Unionized Delaware cleaners secure new contract
WILMINGTON – About 600 unionized cleaners in northern Delaware recently secured a new four-year contract that guarantees pay increases and protects them against displacements from building conversions.
Negotiated by the Service Employees International Union (SEIU) Local 32BJ, the largest property service workers union in the country with 175,000 members across the East Coast, the new contract comes just a few weeks before the current one was set to expire.
Workers organized a Nov. 30 protest march in downtown Wilmington amid its towering office buildings where many of them work, drawing the support of Wilmington-area State Sens. Sarah McBride and Tizzy Lockman. They had threatened to strike if a new contract was not agreed to by Dec. 31.
The contracts are not directly negotiated with landlords of major downtown buildings, such as Buccini/Pollin Group, but instead with an association of janitorial contractors who hire the workers and then secure contracts for office buildings at least 100,000 square feet or larger in size.
The new contract, ratified by the union on Dec. 9, covers the 600 workers in Delaware as well as 1,400 more in suburban Philadelphia. Labor organizers noted that the majority of its workers are Black, Brown and/or immigrants who worked through the pandemic as essential employees necessary to keep workplaces sanitary.
Janitors currently earn starting wages of $15 an hour in Wilmington and $14.80 in New Castle County, with paid vacation, holidays, personal days, and a legal services fund. Full-time employees have access to employer paid health insurance.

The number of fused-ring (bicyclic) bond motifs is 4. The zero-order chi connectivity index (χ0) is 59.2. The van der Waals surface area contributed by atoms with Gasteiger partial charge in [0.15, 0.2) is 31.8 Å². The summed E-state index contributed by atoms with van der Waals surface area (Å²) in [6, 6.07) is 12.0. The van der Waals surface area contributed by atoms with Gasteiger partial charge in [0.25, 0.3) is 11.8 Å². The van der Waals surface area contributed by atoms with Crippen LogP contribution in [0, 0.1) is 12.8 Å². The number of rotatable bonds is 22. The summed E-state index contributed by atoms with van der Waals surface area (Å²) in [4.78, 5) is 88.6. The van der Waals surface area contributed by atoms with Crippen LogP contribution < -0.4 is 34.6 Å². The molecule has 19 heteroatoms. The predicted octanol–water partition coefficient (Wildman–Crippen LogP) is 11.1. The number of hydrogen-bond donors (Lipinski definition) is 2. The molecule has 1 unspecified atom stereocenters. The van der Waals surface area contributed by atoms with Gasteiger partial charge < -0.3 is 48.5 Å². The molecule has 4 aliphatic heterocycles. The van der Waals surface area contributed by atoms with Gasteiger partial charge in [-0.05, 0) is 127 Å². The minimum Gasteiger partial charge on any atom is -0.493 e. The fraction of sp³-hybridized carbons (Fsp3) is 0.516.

The new contract guarantees a 20% wage increase by the end of the contract, the biggest wage increase in the workers’ bargaining history. It also protects full-time and part-time health benefits with no employee contribution, enhances pregnancy rights protections, adds Juneteenth as a paid holiday and protects workers who are displaced due to building renovations or conversions, according to the union.
“It’s a great feeling to know that the in times we are living in, we were able to win a contract that allows us to provide for our families and keep up with the cost of living,” Clarence Berry, Delaware 32BJ Cleaner and Bargaining Committee Member, said in a statement announcing the contract. “It took commitment and hard work. But at the end of the day, we came together to fight for a fair contract. We are one union, one fight and as long as we stay together, we’re going to stay strong.”
The new contract came after landlords allegedly sought a $3 an hour cut to starting wages for new hires and the loss of a week of vacation for workers with more than 25 years of tenure, the SEIU had alleged. Under the current contract, union members receive four weeks of paid vacation after 18 years of service.
Union leaders had decried those proposals, noting that thousands of cleaning jobs had already been lost after the pandemic and the current wages were not enough to meet the rising cost of living in the region.
“I’ve been a loyal employee for over 14 years, including risking my life during the pandemic to keep office buildings safe and sanitized,” Berry said. “With the wages I earn, I have to work a second job; but it’s still not enough. I work hard to keep my family safe and secure, but it’s very stressful to not have enough to provide for them. A fair contract with wage increases that actually keep up with the cost of living will allow me to not only help my family but also better my community.”